I also enjoyed Restaurant L’Arome where we had an amazing sardine and anchovy pate with garlic croutons and and delicious marinated strawberries and ice cream and almond sponge and the flakiest ever Mille-feuille with bourbon vanilla cream that you can imagine. A special mention to the Restaurant L’Echanson a short drive away in Amboise. Not only is their beef burger with a goats cheese sauce out of this world but the restaurant itself has a great atmosphere and vibe and a well thought out children’s corner. Plus a chef who chef takes pride in his food, making it a point to come out and chat to the dinners, can only be a great thing.
You can find out more about where to eat and drink in Tours from the newly launched Cite de la Gastronomie a Tours website.
The markets certainly help show the importance of food. Stalls are bursting with of fresh and beautifully presented produce at its very best. Mountains of white asparagus proudly labelled as local (Touraine is France’s second largest asparagus-producing region), fresh strawberries and sweet cherries, tomatoes as large as my head, crunchy looking radishes, freshly caught fish and oysters piled high in empty wine boxes. Neighbouring stalls have chickens roasting on the rotisserie, cheeses, sausages and other eats.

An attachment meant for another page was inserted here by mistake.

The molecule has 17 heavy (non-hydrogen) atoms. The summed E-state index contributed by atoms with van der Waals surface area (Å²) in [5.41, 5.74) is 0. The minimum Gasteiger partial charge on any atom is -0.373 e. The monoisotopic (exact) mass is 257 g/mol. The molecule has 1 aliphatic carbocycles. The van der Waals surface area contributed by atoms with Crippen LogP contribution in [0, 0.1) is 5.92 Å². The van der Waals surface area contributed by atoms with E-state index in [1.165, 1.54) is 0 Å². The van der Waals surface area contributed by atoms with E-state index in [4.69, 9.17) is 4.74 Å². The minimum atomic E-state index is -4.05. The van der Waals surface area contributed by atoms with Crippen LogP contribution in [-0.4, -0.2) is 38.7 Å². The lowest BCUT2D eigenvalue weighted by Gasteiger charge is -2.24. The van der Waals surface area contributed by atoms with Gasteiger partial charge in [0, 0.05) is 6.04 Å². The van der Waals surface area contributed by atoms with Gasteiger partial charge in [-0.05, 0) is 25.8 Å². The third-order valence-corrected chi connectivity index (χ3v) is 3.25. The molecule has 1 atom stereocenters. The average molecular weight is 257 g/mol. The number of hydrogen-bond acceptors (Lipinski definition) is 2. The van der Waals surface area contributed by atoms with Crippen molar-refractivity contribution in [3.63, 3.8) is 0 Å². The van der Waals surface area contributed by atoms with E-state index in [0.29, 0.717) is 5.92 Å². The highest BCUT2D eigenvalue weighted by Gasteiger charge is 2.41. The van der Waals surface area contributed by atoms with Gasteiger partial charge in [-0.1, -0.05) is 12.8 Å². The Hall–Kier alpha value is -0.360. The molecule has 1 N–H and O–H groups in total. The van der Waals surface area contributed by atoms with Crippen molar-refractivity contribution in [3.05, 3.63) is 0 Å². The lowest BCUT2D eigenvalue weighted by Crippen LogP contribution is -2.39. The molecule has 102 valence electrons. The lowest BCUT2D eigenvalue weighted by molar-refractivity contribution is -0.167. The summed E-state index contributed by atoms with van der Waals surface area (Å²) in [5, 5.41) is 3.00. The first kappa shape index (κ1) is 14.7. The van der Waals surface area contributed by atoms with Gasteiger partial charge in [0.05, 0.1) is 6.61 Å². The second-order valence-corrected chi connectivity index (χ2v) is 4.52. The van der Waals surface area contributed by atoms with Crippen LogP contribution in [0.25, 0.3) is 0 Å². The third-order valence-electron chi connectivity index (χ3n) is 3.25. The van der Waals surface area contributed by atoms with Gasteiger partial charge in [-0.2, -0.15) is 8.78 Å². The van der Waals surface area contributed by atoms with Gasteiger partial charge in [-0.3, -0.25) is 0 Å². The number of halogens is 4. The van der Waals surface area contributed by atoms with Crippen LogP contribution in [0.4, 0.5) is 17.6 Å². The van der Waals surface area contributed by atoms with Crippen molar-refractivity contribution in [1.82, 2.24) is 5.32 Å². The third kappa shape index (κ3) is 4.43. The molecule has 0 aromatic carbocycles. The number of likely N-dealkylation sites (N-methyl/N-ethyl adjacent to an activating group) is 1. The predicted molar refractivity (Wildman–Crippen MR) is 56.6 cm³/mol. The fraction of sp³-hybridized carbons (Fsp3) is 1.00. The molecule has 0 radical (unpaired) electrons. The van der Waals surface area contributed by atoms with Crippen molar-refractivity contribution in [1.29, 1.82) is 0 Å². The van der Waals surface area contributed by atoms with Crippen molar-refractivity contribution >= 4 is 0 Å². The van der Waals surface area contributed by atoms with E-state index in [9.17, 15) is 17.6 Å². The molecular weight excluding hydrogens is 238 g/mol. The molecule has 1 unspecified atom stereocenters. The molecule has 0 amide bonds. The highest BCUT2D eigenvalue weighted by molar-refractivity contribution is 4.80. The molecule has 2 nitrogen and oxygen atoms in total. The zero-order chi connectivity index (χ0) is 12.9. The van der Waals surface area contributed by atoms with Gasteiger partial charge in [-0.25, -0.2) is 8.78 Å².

And in the markets you see people being serious about choosing their food. I watched in fascination as a grandfather laughingly spent ages choose the best apricots along with his grandson at the market stall, whilst bantering loudly with the stallholder. I saw stall holders happy to explain to tourists which cheeses and wines go well planned meals. I chat to another stall holder (in my non-existent French and with a whole load of hand gestures) who proudly tells me that their recipes have been passed down in her family for 3 generations. I could have stayed in the markets for hours.